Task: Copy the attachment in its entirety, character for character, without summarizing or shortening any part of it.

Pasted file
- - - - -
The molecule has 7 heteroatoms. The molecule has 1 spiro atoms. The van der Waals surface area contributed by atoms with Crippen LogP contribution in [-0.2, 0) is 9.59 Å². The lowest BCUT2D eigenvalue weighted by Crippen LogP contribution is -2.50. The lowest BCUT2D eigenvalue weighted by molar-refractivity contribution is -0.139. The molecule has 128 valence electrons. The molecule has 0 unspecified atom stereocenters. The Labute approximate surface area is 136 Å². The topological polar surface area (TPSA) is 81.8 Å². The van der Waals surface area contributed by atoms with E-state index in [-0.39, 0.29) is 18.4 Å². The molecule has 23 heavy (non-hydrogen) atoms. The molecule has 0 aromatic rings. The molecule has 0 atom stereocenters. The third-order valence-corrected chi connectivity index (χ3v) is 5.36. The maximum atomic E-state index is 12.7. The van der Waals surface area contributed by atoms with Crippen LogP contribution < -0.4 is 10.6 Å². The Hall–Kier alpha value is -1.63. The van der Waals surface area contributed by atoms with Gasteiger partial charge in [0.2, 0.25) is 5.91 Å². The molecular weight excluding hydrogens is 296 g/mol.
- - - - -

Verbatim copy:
The molecule has 7 heteroatoms. The molecule has 1 spiro atoms. The van der Waals surface area contributed by atoms with Crippen LogP contribution in [-0.2, 0) is 9.59 Å². The lowest BCUT2D eigenvalue weighted by Crippen LogP contribution is -2.50. The lowest BCUT2D eigenvalue weighted by molar-refractivity contribution is -0.139. The molecule has 128 valence electrons. The molecule has 0 unspecified atom stereocenters. The Labute approximate surface area is 136 Å². The topological polar surface area (TPSA) is 81.8 Å². The van der Waals surface area contributed by atoms with E-state index in [-0.39, 0.29) is 18.4 Å². The molecule has 23 heavy (non-hydrogen) atoms. The molecule has 0 aromatic rings. The molecule has 0 atom stereocenters. The third-order valence-corrected chi connectivity index (χ3v) is 5.36. The maximum atomic E-state index is 12.7. The van der Waals surface area contributed by atoms with Crippen LogP contribution < -0.4 is 10.6 Å². The Hall–Kier alpha value is -1.63. The van der Waals surface area contributed by atoms with Gasteiger partial charge in [0.2, 0.25) is 5.91 Å². The molecular weight excluding hydrogens is 296 g/mol.